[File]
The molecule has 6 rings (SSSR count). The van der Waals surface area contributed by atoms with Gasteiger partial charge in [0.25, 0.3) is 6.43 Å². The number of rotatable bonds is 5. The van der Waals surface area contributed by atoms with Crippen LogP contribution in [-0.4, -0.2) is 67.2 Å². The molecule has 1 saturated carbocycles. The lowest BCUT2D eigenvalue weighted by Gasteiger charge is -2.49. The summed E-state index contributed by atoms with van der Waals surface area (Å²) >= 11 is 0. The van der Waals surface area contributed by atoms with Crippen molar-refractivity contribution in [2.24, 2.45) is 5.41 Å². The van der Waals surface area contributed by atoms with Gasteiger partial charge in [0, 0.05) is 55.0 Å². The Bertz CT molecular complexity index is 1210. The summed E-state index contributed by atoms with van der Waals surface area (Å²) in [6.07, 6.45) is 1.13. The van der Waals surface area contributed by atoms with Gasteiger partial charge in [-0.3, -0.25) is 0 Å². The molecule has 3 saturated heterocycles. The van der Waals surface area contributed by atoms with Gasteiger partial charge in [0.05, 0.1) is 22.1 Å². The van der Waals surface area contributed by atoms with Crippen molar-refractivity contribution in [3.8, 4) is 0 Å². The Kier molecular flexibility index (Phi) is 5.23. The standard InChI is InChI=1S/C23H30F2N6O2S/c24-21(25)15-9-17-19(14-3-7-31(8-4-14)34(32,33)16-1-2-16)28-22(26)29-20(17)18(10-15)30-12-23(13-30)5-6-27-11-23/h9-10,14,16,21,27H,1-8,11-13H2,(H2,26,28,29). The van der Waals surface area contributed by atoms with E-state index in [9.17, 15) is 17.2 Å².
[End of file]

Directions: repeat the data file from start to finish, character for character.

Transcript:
The molecule has 6 rings (SSSR count). The van der Waals surface area contributed by atoms with Gasteiger partial charge in [0.25, 0.3) is 6.43 Å². The number of rotatable bonds is 5. The van der Waals surface area contributed by atoms with Crippen LogP contribution in [-0.4, -0.2) is 67.2 Å². The molecule has 1 saturated carbocycles. The lowest BCUT2D eigenvalue weighted by Gasteiger charge is -2.49. The summed E-state index contributed by atoms with van der Waals surface area (Å²) >= 11 is 0. The van der Waals surface area contributed by atoms with Crippen molar-refractivity contribution in [2.24, 2.45) is 5.41 Å². The van der Waals surface area contributed by atoms with Gasteiger partial charge in [0, 0.05) is 55.0 Å². The Bertz CT molecular complexity index is 1210. The summed E-state index contributed by atoms with van der Waals surface area (Å²) in [6.07, 6.45) is 1.13. The van der Waals surface area contributed by atoms with Gasteiger partial charge in [-0.3, -0.25) is 0 Å². The molecule has 3 saturated heterocycles. The van der Waals surface area contributed by atoms with Gasteiger partial charge in [0.05, 0.1) is 22.1 Å². The van der Waals surface area contributed by atoms with Crippen molar-refractivity contribution in [3.8, 4) is 0 Å². The Kier molecular flexibility index (Phi) is 5.23. The standard InChI is InChI=1S/C23H30F2N6O2S/c24-21(25)15-9-17-19(14-3-7-31(8-4-14)34(32,33)16-1-2-16)28-22(26)29-20(17)18(10-15)30-12-23(13-30)5-6-27-11-23/h9-10,14,16,21,27H,1-8,11-13H2,(H2,26,28,29). The van der Waals surface area contributed by atoms with E-state index in [9.17, 15) is 17.2 Å².